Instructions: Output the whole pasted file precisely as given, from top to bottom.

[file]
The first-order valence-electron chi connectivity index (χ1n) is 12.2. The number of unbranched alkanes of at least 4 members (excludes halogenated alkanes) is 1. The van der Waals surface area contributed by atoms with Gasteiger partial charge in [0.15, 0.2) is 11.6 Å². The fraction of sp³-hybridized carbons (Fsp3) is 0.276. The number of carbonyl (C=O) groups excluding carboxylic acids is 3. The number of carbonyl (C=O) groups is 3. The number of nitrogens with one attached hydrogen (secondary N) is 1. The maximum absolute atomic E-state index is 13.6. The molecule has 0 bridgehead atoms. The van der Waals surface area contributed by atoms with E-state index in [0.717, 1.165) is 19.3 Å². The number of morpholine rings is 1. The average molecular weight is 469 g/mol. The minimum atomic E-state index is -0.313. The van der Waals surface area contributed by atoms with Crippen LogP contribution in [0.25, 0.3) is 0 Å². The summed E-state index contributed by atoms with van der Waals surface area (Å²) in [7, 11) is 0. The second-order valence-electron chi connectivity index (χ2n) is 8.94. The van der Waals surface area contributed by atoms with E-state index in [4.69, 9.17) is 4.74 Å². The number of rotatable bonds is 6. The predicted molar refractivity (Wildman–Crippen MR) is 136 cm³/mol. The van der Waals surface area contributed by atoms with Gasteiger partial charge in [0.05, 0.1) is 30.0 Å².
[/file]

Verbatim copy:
The first-order valence-electron chi connectivity index (χ1n) is 12.2. The number of unbranched alkanes of at least 4 members (excludes halogenated alkanes) is 1. The van der Waals surface area contributed by atoms with Gasteiger partial charge in [0.15, 0.2) is 11.6 Å². The fraction of sp³-hybridized carbons (Fsp3) is 0.276. The number of carbonyl (C=O) groups excluding carboxylic acids is 3. The number of carbonyl (C=O) groups is 3. The number of nitrogens with one attached hydrogen (secondary N) is 1. The maximum absolute atomic E-state index is 13.6. The molecule has 0 bridgehead atoms. The van der Waals surface area contributed by atoms with E-state index in [0.717, 1.165) is 19.3 Å². The number of morpholine rings is 1. The average molecular weight is 469 g/mol. The minimum atomic E-state index is -0.313. The van der Waals surface area contributed by atoms with Crippen LogP contribution in [0.25, 0.3) is 0 Å². The summed E-state index contributed by atoms with van der Waals surface area (Å²) in [7, 11) is 0. The second-order valence-electron chi connectivity index (χ2n) is 8.94. The van der Waals surface area contributed by atoms with E-state index in [4.69, 9.17) is 4.74 Å². The number of rotatable bonds is 6. The predicted molar refractivity (Wildman–Crippen MR) is 136 cm³/mol. The van der Waals surface area contributed by atoms with Gasteiger partial charge in [0.05, 0.1) is 30.0 Å².